Tupolev Vakhmistrov Zveno

Some of the weirdest aircraft ever to have flown, the Vakhmistrov's series of composite bomber/fighter designs was an experimental product of the 1930s. Using the biggest bomber of the day, the Tupolev TB-3, different combinations of fighters or light dive bombers were attached to the fuselage and/or wings, providing the aircraft with it's own self-defense capability. One squadron of these strange Zveno aircraft saw service in World War II.

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Zveno configurations

Tupolev TB-1 and two Tupolev I-4 on top of the wings. The normally sesquiplane I-4s had the bottom wings removed (with no ill effect on flight characteristics) due to clearance problems with TB-1 propellers. First flight December 3 1931. The TB-1 was piloted by A. I. Zalevskiy and A. R. Sharapov, the I-4s were piloted by V. P. Chkalov and A. F. Anisimov. Vakhmistrov himself flew in the front gunner's turret.
TB-1 and two Polikarpov I-5 on of the wings, first flight September 1933. The TB-1 was piloted by Stefanovskiy, the I-5s were piloted by Kokkinaki and Grozd.
Tupolev TB-3 and three I-5, the third aircraft was attached over the fuselage. First flight August 1934. The TB-3 was piloted by Zalevskiy, the I-5s were piloted by Altynov, Suprun, and Suzi.
TB-3 and two Grigorovich I-Z under the wings.
TB-3 and a single I-Z under the fuselage which attached and detached in the air as there was not enough ground clearance for the fighter. On March 23 1935, TB-3 piloted by Stefanovskiy and I-Z with Stepanchenok at the controls performed the world's first mid-air docking between two aircraft.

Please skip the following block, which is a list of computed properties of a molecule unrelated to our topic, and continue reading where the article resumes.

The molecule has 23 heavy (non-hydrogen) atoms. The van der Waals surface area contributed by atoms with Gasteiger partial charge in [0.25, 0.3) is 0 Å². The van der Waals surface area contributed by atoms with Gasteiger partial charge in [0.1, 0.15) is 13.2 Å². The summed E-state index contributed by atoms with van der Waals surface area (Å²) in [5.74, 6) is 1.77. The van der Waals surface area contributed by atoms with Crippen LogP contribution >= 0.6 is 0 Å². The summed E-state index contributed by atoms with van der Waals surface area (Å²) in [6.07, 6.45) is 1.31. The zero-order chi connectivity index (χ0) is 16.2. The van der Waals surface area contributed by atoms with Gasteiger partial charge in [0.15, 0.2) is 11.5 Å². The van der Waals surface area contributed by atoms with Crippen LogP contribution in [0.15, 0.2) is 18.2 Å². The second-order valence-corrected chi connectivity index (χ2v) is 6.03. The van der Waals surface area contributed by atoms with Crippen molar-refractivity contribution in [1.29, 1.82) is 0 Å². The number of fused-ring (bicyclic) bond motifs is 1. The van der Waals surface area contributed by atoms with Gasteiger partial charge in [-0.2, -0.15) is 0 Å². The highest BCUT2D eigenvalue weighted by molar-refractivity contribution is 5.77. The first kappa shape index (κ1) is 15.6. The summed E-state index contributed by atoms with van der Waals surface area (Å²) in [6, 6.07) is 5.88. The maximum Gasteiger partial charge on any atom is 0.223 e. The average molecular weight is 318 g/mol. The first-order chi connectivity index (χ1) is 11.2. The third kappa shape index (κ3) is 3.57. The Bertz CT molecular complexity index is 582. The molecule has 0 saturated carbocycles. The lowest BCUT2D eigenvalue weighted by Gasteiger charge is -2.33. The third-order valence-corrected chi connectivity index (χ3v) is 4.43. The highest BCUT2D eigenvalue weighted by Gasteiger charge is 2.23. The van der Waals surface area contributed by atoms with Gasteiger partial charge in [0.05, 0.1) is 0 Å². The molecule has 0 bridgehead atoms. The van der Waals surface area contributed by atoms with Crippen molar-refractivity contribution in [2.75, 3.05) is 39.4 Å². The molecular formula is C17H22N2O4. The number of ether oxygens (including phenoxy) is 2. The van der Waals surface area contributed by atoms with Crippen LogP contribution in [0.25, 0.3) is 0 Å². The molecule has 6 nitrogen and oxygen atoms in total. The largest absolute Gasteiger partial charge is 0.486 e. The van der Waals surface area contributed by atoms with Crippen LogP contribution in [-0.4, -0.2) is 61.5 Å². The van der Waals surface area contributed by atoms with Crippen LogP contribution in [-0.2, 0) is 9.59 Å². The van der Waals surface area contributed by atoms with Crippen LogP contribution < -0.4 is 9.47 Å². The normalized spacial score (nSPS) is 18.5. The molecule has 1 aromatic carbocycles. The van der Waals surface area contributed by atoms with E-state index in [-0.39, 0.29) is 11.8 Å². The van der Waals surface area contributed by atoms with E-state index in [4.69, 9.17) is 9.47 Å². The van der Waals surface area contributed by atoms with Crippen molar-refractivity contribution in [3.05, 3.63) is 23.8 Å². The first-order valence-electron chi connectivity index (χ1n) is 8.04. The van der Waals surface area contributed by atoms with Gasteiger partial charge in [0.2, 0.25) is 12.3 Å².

TB-3 and two Polikarpov I-16 which were attached on the ground with the landing gear retracted. First flight August 1935, with the TB-3 piloted by Stefanovskiy, and the I-16s piloted by Budakov and Nikashin. I-16s could only detach, not re-attach, in flight
TB-3 and two I-16s, all docked in the air. First flight November 1939, pilots Stefanovskiy, Nyukhtikov, and Suprun. Fighters could re-attach in flight due to two retractable trapezes, one under each wing. Docking, while possible, was deemed too difficult to be practical.
Aviamatka (Airborne mothership)
TB-3 with two I-16s under the wings, two I-5s on top of the wings, and one I-Z attached under the fuselage in mid-air. First flight November 20 1935. The TB-3 was piloted by Zalevskiy, the fighters piloted by Stefanovskiy, Nikashin, Altynov, Suprun, and Stepanchenok. Vakhmistrov also worked on a larger Aviamatka with eight I-16s. In this scheme, the TB-3 would get airborne with two I-16s under the wings and the remaining six would attach in the air. Not all eight would attach at one time, but would rotate in and out during the flight, detaching and re-attaching as needed. These six aircraft could also refuel from the mothership. Although a few successful mid-air dockings and fuel transfers were performed in 1938 (Zveno 6 and 7), the eight-fighter configuration was never completed.
SPB (Sostavnoi Pikiruyuschiy Bombardirovschik - Combined Dive Bomber)
TB-3-4AM-34FRN and two I-16s under the wings, each armed with a pair of 250 kg (550 lb) FAB-250 bombs. Used operationally by the Black Sea Naval Air Force from 1938, one unit operating in the Ukraine nead Odessa in World War II against targets in Romania and the Chernovodsky bridge over the Danube in 1941, and against other pinpoint targets into 1942 with good success.

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